Dark chocolate is loaded with organic compounds that are biologically active and function as antioxidants. These include polyphenols, flavanols and catechins, among others. According to research, the polyphenols in dark chocolate may help lower some forms of LDL (“bad”) cholesterol when combined with other foods like almonds and cocoa

One study showed that cocoa and dark chocolate had more antioxidant activity, polyphenols, and flavanols than any other fruits tested, which included blueberries and acai berries


Cocoa and dark chocolate have a wide variety of powerful antioxidants. In fact, they have way more than most other foods.

3. May improve blood flow and lower blood pressure

The flavanoids in dark chocolate can stimulate the endothelium, the lining of arteries, to produce nitric oxide (NO)

One of the functions of NO is to send signals to the arteries to relax, which lowers the resistance to blood flow and therefore reduces blood pressure.

Many controlled studies show that cocoa and dark chocolate can improve blood flow and lower blood pressure, though the effects are usually mild

However, one study in people with type 2 diabetes and high blood pressure showed no effect, so take this with a grain of salt It’s possible that people who are already receiving treatment for high blood pressure may not get any additional benefit from adding cocoa flavanols to their diet.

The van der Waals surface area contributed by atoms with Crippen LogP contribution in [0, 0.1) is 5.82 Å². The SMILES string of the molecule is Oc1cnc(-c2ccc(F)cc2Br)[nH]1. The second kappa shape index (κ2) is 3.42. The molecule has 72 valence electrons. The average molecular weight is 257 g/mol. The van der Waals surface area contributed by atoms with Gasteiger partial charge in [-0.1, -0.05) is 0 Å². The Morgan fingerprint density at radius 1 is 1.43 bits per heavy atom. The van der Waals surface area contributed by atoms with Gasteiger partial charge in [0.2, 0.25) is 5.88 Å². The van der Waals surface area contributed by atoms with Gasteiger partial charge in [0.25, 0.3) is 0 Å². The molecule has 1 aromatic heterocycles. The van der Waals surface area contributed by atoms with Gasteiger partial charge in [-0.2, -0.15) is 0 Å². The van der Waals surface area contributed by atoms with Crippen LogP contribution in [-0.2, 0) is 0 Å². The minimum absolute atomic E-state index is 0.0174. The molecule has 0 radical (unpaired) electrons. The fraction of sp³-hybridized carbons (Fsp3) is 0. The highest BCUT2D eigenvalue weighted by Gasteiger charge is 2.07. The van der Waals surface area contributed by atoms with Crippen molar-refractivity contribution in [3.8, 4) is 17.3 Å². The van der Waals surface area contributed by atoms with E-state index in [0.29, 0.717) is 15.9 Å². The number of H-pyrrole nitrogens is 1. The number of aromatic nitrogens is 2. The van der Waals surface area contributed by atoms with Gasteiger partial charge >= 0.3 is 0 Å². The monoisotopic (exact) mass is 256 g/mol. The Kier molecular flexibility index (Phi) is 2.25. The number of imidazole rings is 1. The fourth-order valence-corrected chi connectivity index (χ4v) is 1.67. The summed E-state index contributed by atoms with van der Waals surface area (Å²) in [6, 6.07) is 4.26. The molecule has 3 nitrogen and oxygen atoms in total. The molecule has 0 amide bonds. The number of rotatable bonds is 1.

Given the great variation between studies on this subject, it’s clear that more research is needed (9Trusted Source10Trusted Source).


The bioactive compounds in cocoa may improve blood flow in the arteries and cause a small but statistically significant decrease in blood pressure.

4. Raises HDL and protects LDL from oxidation

Consuming dark chocolate can improve several important risk factors for heart disease. It may protect against high cholesterol.

In a small study, eating dark chocolate supplemented with the flavanol lycopene was found to significantly decrease levels of total cholesterol, LDL (“bad”) cholesterol, and triglycerides

Some forms of LDL cholesterol are more likely to oxidize, which happens if they react with free radicals in your body. Oxidation makes the LDL particle itself reactive and capable of damaging other tissues, such as the lining of the arteries in your heart.

It makes perfect sense that cocoa lowers oxidation-prone forms of LDL. It contains an abundance of powerful antioxidants that do make it into the bloodstream and protect lipoproteins against oxidative damage

The flavanols in dark chocolate can also reduce insulin resistance, which is another common risk factor for diseases like heart disease and diabetes

However, dark chocolate also contains sugar, which can have the opposite effect.